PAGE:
• You are singing my song, girlfriend. (BTW, I meant, above, that my youngest was EXTROVERTED.)

        I just know that from the time I was little, I was being pushed forward, told to speak up, told to smile, told to be friendly…and if not told directly, I certainly GOT that message…from EVERYONE. Society at large. Even today, I sometimes overcompensate in social situations, and get incredibly chatty…simply because I am trying so hard not to be myself. Cause “myself” wants to talk about things that other people don’t…like space and philosophy. 🙂

  4. Cathy – so surprised you didn’t tag me as an introvert to read this!! Ha!! Let me affirm this whole thing – extroverts like myself may be fun, yes, but we are also mouthy and nosey and usually find ourselves thrown under the bus because we can’t seem to shut the heck up when the time is inappropriate to keep going. We can be annoying, too loud, too pushy and not only exhaustING, but exhaustED trying to keep it all up. I have changed a good bit since my divorce 5 1/2 years ago. Where I used to need to be in a group of people to feel fulfilled, I now find myself craving a movie alone, a quiet dinner in my favorite Thai place and alone time to read whatever book I’m poured into at the time. I have discovered that I can gain just as much strength (if not more) from being alone and comfortable in who I am without affirmation surrounding me as I can with a group of my fun friends. I have learned to appreciate an introverted lifestyle from time to time!!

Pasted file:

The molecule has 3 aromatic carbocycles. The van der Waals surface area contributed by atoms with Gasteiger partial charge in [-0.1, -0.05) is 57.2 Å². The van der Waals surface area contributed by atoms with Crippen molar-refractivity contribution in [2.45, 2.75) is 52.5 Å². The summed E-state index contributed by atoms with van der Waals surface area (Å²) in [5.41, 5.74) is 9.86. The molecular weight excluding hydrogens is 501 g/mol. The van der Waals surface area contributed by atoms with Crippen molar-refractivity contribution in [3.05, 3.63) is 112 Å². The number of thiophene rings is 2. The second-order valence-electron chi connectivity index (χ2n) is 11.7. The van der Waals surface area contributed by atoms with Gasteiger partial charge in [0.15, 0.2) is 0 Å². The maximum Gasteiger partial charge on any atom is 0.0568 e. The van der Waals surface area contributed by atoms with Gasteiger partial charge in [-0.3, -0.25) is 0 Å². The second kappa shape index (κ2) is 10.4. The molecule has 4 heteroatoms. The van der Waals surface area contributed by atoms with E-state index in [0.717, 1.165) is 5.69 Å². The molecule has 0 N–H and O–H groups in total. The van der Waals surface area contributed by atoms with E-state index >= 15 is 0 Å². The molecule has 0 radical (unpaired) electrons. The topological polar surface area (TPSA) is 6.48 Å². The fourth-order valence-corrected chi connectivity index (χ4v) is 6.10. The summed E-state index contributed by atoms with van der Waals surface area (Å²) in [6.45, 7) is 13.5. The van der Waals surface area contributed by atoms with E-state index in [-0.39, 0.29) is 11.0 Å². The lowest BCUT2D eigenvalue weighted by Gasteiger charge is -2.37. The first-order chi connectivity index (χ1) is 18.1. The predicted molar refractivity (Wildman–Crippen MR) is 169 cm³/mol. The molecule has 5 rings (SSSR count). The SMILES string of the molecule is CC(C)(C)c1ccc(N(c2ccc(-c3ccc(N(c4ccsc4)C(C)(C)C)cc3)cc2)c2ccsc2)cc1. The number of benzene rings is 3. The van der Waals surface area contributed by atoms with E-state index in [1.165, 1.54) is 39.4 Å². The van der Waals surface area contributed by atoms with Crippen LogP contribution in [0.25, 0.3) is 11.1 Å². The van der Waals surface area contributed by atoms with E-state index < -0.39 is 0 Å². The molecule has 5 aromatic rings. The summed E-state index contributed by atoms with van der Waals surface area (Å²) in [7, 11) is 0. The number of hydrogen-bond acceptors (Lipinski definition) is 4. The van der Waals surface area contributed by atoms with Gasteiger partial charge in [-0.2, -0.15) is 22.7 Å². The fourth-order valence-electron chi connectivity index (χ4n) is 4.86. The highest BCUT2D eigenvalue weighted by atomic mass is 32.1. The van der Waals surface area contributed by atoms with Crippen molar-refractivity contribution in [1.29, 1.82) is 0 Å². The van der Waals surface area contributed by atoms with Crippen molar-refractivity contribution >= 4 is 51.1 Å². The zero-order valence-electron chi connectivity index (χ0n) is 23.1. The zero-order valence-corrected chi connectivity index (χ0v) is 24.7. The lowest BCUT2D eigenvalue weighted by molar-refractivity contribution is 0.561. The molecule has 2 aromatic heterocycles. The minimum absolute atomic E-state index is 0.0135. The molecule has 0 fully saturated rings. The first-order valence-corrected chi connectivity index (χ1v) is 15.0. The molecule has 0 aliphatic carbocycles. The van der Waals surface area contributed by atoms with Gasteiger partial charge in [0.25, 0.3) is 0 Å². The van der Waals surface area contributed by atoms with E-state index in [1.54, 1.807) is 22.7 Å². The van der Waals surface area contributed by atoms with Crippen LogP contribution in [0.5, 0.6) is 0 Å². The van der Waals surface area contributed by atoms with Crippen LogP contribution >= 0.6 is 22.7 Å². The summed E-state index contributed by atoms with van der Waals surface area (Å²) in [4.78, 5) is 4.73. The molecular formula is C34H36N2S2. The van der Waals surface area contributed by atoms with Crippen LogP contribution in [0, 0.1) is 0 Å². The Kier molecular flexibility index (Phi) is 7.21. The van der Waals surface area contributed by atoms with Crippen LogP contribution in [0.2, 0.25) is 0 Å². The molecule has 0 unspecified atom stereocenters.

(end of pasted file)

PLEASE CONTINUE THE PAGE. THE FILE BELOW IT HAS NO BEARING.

• Extroverts definitely have an easier time of it, in society…I’m just glad that with this book, introverts are getting their due (not to mention, understanding themselves….I never did!)

      Glad you’ve learned to appreciate alone time…it’s honestly my favorite thing, so it’s impossible for me to imagine that it’s not, for some people! Funny how little biological things make us all so very different…and necessary! 🙂

  5. Well, I didn’t score a 19 out of 20 (that’s pretty amazing), more like 15, but I’m definitely an introvert.

    Reading through this helped make sense of something though: I quit teaching high school math 25 years ago in large part because I was going home exhausted and with a headache nearly everyday. I’m realizing now – being an introvert doesn’t help; it’s difficult to force yourself to be “on” and explaining stuff to large groups all day long. The kids thought I was great, and I think I did a good job of explaining the material, but I was constantly wiped out afterwards. Makes more sense now — it wasn’t necessarily that I was doing anything wrong, it’s that it was difficult for me to address 30 kids at a time all day long.

    • Exactly. One of the reasons why I would make a TERRIBLE teacher. In my former career, although I had to talk to clients on the phone, I was mostly at my desk, in front of my computer…which is one of the reasons why it suited me so perfectly. You do what you have to, but I feel like I could never be, say, a barrista. TOO much interaction! It would just drain me to my toes.

      Then again, mothering drains me to my toes, because I’m never alone. 🙂